If you are looking to invest in Orgenesis Inc’s (NASDAQ:ORGS), or currently own the stock, then you need to understand its beta in order to understand how it can affect the risk of your portfolio. The beta measures ORGS’s exposure to the wider market risk, which reflects changes in economic and political factors. Not every stock is exposed to the same level of market risk, and the market as a whole represents a beta value of one. Any stock with a beta of greater than one is considered more volatile than the market, and those with a beta less than one is generally less volatile.
What is ORGS’s market risk?
With a beta of 1.81, Orgenesis is a stock that tends to experience more gains than the market during a growth phase and also a bigger reduction in value compared to the market during a broad downturn. According to this value of beta, ORGS can help magnify your portfolio return, especially if it is predominantly made up of low-beta stocks. If the market is going up, a higher exposure to the upside from a high-beta stock can push up your portfolio return.
Does ORGS’s size and industry impact the expected beta?
ORGS, with its market capitalisation of US$92.41M, is a small-cap stock, which generally have higher beta than similar companies of larger size. However, ORGS operates in the biotechs industry, which has commonly demonstrated muted reactions to market-wide shocks. As a result, we should expect a high beta for the small-cap ORGS but a low beta for the biotechs industry. This is an interesting conclusion, since its industry suggests ORGS should be less volatile than it actually is. A potential driver of this variance can be a fundamental factor, which we will take a look at next.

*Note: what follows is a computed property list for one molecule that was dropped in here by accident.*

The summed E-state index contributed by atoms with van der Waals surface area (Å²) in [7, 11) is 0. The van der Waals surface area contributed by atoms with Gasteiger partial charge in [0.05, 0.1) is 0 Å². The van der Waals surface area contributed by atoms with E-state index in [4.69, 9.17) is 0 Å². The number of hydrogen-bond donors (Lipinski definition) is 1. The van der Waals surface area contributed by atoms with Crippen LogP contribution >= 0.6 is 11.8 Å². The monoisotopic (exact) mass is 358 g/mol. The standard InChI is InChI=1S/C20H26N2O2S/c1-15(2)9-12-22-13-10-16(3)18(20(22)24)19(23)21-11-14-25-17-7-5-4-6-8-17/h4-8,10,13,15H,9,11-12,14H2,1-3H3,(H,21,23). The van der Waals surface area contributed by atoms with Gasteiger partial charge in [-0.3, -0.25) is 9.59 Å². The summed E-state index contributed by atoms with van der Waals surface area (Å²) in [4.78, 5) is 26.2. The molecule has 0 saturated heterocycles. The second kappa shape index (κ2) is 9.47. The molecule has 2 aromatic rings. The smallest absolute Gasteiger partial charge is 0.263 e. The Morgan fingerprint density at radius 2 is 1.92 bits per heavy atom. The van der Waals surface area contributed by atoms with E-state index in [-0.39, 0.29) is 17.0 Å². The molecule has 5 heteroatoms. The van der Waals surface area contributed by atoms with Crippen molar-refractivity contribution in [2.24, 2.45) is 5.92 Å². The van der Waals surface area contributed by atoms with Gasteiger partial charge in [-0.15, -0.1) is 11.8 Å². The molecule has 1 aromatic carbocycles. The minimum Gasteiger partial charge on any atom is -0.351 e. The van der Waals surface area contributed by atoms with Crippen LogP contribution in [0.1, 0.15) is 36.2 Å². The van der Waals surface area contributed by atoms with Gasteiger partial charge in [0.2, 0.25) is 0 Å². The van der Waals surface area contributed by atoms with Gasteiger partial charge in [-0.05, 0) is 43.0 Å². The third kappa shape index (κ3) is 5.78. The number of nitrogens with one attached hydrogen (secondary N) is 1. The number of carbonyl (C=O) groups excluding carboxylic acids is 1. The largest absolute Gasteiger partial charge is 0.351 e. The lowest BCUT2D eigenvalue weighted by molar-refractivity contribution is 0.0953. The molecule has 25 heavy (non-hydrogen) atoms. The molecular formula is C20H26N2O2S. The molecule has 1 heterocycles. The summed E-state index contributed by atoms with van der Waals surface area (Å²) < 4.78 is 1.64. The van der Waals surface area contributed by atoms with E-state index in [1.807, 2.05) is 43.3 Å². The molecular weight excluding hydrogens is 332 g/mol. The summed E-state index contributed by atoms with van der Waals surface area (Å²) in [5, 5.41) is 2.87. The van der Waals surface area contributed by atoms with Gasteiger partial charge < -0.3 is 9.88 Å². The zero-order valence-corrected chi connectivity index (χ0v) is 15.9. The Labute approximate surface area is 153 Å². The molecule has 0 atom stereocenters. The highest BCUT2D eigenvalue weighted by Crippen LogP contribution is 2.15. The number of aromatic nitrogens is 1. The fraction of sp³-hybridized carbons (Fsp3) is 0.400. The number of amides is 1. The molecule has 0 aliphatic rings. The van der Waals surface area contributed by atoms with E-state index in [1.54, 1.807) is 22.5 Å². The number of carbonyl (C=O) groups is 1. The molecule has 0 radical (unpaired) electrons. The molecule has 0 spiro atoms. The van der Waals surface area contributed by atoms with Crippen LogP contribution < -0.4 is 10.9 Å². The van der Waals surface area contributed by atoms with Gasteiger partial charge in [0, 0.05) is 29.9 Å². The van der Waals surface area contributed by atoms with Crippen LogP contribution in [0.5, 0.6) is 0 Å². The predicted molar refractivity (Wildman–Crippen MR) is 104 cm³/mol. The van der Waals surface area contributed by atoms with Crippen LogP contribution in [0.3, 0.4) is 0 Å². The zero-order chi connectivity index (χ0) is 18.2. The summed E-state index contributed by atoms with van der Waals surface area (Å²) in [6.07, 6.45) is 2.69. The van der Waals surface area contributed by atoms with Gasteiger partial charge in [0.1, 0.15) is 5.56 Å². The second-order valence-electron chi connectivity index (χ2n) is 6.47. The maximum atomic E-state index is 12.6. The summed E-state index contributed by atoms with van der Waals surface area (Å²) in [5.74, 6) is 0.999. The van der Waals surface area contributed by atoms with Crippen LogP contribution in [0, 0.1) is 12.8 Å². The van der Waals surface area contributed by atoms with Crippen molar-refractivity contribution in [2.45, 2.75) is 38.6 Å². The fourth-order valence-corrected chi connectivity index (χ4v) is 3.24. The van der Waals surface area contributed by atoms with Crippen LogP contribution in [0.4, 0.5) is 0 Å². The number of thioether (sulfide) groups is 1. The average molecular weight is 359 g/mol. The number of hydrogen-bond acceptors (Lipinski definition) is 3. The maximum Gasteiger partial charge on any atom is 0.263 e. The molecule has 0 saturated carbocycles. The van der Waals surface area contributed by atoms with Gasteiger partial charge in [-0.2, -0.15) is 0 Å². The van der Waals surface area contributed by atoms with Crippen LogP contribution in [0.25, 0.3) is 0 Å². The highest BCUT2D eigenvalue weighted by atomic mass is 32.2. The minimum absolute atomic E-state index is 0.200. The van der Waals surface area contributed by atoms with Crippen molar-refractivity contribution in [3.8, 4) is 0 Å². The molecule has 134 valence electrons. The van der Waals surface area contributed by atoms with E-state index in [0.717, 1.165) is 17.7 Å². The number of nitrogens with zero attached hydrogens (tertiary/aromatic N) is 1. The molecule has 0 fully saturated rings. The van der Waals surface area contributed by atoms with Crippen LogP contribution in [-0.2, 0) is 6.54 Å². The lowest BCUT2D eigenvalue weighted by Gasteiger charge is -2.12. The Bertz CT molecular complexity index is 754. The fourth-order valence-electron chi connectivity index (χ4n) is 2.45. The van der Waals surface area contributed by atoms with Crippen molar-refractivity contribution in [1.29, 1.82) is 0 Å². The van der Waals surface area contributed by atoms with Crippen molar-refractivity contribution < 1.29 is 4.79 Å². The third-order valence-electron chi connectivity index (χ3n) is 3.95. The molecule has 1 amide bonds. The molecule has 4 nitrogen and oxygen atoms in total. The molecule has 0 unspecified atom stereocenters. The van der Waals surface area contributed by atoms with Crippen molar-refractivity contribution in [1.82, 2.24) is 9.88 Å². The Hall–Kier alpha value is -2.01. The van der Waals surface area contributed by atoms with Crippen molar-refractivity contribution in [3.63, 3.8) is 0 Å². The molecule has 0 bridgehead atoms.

Is ORGS’s cost structure indicative of a high beta?
During times of economic downturn, low demand may cause companies to readjust production of their goods and services. It is more difficult for companies to lower their cost, if the majority of these costs are generated by fixed assets. Therefore, this is a type of risk which is associated with higher beta. I examine ORGS’s ratio of fixed assets to total assets to see whether the company is highly exposed to the risk of this type of constraint. Since ORGS’s fixed assets are only 15.32% of its total assets, it doesn’t depend heavily on a high level of these rigid and costly assets to operate its business. As a result, the company may be less volatile relative to broad market movements, compared to a company of similar size but higher proportion of fixed assets. This outcome contradicts ORGS’s current beta value which indicates an above-average volatility.
What this means for you:
You may reap the gains of ORGS’s returns during times of economic growth by holding the stock. Its low fixed cost also implies that it has the flexibility to adjust its cost to preserve margins during times of a downturn. I recommend analysing the stock in terms of your current portfolio composition before deciding to invest more into ORGS. In order to fully understand whether ORGS is a good investment for you, we also need to consider important company-specific fundamentals such as Orgenesis’s financial health and performance track record. I highly recommend you to complete your research by taking a look at the following:
- Financial Health: Is ORGS’s operations financially sustainable? Balance sheets can be hard to analyze, which is why we’ve done it for you. Check out our financial health checks here.
- Past Track Record: Has ORGS been consistently performing well irrespective of the ups and downs in the market? Go into more detail in the past performance analysis and take a look at the free visual representations of ORGS’s historicals for more clarity.
- Other High-Performing Stocks: Are there other stocks that provide better prospects with proven track records? Explore our free list of these great stocks here.
To help readers see pass the short term volatility of the financial market, we aim to bring you a long-term focused research analysis purely driven by fundamental data. Note that our analysis does not factor in the latest price sensitive company announcements.
The author is an independent contributor and at the time of publication had no position in the stocks mentioned.